• opt-in or opt-out rights to privacy (i.e. those long boring privacy policies we click "agree" to but never read)
    • how companies gather, track, and use data about consumers, and how this affects our online experience (i.e. targeted advertising)
    • understanding laws that protect privacy, such as the Children's Online Privacy Protection Act. This law i. Read more about COPPA and the Federal Trade Commission's 2012 updates to the law.



    Check out this infographic and consider the range of issues that fall under privacy: Understanding your online privacy: a (really long) infographic

    But most parents - and teachers - are concerned with what kids post about themselves and how this affects them not only now, but in the future. From the moment they start sharing information online, kids are building digital footprints that will stay with them for life. Those decisions to post something not-so-smart can haunt a kid years later. And, increasingly college admissions officers, scholarship committees, and employers are "googling" people as part of their applications process. Read this article: Beware: Potential Employers are Watching You (Wall Street Journal, 2012).

    Finally, being responsible for online privacy means not only protecting our own privacy, but protecting the privacy of others. Students may share information, such as a photo of their friend at the mall (when they were supposed to be doing homework!), without thinking about how it affects their online privacy.

    Copyright and Fair Use

    Kids live in a "copy/paste culture" where they often think, if it's online, it's mine! Most teachers have experienced some kind of problem with student plagiarism and/or improper citation (or lack thereof). Palfrey et al. (2009) found, in research with 12-22 year-olds, young people are fairly ignorant of their rights and restrictions with copyright law, but yet show an interest in the rights and livelihoods of creators. In a digital age, it's more important than ever that students learn about copyright, fair use, and attribution. And, in a digital age we no longer cite just the quotes we use from a book or article, but the images, videos, and websites we use too.

    Read and/or watch the following resourcesto get familiar with fair use and copyright:

    Another aspect that falls under copyright is learning about the legal and ethical issues regarding piracy (illegal downloading of music, movies, software, etc.). Read this article to get a background on how piracy affects everyone, and why education is an important part of the solution (Forbes, 2012).

    Teaching about copyright does not have to be one-sided in having students learn their responsibilities as creators in a digital world. They also should learn about their rights as creators--particularly their rights to fair use. One question that most students get invested in is: How would you allow others to use your work (can others share it, alter it, make money from it, etc.)? Students can also learn about Creative Commons, an alternative to copyright that gives people the right to share, use, and even alter and build upon a work. Watch this short video about Creative Commons and explore the different types of licenses.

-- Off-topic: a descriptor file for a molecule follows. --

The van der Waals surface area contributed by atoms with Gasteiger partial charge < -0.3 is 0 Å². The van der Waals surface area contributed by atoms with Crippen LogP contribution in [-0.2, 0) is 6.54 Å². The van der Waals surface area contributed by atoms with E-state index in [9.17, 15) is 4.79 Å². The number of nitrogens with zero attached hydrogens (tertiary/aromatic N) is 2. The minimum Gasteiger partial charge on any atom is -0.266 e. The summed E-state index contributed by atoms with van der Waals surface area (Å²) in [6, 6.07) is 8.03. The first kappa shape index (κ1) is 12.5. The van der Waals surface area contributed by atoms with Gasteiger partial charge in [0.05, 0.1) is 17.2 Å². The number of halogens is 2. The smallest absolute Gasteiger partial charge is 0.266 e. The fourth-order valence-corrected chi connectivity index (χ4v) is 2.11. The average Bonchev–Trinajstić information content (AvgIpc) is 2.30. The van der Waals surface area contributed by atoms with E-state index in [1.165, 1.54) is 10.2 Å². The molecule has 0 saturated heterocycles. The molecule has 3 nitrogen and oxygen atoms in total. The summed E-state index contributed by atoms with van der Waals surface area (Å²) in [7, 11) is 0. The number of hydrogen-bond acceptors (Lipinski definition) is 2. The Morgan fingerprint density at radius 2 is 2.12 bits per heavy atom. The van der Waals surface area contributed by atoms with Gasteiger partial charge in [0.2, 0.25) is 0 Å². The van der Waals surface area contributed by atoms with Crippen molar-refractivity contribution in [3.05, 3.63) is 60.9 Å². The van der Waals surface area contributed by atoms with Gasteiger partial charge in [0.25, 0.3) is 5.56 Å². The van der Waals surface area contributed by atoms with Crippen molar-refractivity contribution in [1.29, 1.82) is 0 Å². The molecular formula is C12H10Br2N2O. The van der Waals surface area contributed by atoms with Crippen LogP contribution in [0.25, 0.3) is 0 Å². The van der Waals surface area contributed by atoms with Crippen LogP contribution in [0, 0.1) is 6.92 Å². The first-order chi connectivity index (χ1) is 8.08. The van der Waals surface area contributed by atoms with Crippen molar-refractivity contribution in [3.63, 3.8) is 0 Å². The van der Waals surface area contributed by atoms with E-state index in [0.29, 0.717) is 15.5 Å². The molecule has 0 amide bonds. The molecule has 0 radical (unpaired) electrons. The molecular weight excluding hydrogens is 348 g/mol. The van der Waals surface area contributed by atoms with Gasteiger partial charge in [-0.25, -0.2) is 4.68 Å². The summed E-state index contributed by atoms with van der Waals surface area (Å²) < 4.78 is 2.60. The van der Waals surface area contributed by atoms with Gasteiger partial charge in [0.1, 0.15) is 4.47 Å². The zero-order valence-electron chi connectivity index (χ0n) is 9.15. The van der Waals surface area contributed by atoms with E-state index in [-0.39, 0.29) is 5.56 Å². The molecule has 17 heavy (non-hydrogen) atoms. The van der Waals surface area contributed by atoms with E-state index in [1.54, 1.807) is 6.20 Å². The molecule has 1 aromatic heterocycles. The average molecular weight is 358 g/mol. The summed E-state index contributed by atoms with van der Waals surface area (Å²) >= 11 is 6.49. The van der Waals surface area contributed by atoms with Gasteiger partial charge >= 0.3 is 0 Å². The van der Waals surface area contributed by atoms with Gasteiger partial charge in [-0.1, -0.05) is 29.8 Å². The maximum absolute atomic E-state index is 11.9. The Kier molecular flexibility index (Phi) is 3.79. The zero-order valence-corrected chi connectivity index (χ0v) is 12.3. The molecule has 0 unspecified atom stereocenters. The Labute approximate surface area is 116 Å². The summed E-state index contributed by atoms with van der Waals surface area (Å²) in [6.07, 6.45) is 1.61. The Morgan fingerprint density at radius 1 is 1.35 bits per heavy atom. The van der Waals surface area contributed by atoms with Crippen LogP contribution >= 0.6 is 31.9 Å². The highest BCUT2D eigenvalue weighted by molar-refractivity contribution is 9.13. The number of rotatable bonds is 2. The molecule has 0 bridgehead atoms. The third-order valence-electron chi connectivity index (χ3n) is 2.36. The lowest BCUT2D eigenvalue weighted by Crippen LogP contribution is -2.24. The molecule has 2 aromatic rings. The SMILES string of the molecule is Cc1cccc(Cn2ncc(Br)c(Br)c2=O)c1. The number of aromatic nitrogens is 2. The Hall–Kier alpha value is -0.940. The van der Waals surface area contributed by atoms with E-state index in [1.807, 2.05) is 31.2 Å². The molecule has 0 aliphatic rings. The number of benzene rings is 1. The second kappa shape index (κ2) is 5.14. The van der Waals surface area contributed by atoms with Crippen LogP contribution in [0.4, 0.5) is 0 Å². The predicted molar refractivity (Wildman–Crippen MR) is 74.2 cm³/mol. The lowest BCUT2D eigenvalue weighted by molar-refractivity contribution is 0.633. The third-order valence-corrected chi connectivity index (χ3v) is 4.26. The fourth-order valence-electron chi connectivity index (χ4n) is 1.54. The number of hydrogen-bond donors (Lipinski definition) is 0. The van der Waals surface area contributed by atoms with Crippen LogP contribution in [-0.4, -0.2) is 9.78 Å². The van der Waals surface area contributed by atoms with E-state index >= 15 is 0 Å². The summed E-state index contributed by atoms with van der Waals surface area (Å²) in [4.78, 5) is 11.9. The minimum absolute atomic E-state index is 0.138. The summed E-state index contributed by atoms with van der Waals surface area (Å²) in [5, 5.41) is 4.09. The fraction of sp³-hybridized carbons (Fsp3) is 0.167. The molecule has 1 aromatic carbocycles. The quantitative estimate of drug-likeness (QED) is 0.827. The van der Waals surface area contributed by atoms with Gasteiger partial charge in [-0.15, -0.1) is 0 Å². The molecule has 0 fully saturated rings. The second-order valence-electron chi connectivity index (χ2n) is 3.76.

Additional resources

    Effective Searching on the Web

    Students have all had the experience where they've searched for information online and the search brought back over 2 million results in 0.9 seconds. Now comes the daunting task of narrowing down these results to find the exact information they were looking for.

    With information on the visible web growing each day, learning how to search more effectively is more important. There are several techniques that will help to narrow the results of a search.

    • use more descriptive wording such as porcelain china doll, instead of doll or ceramic doll
    • use boolean operators such as labrador not dog if you want to eliminate information about dogs while searching for information on the island or mountain.
    • Many websites will accept quotes around a word string such as "barrier reef" which will force the search engine to look for pages with those two specific words together.

    These and other tips as shared in the articles listed below will help students to refine and better define their searches.

    Evaluating Credibility and Trustworthiness

    Ever heard the one commercial that touts: "They can't put anything on the Internet if it isn't true!"? Just reading that statement has to make one wonder about the reliability of information found online. Remember, almost anyone can post information online. It is important that educators continue to help their students understand how to evaluate online information to determine if the information is accurate.

    Below are some key things to look for when evaluating a website orwebpage:

    • Author or contact person: are they credible? (usually found on the home page)
    • Institution supporting the site/author: who are they? (usually linked with the author)
    • Domain – the last segment of the URL (for example, .edu, com., org., .mil, .net, .gov)
    • Date of creation or revision (is the site current?)
    • Intended audience (for whom did the author create this site?)
    • Purpose of the information (does the author present their information with a bias?)

    Additional Resources

    University of California at Berkeley: Evaluating Web Pages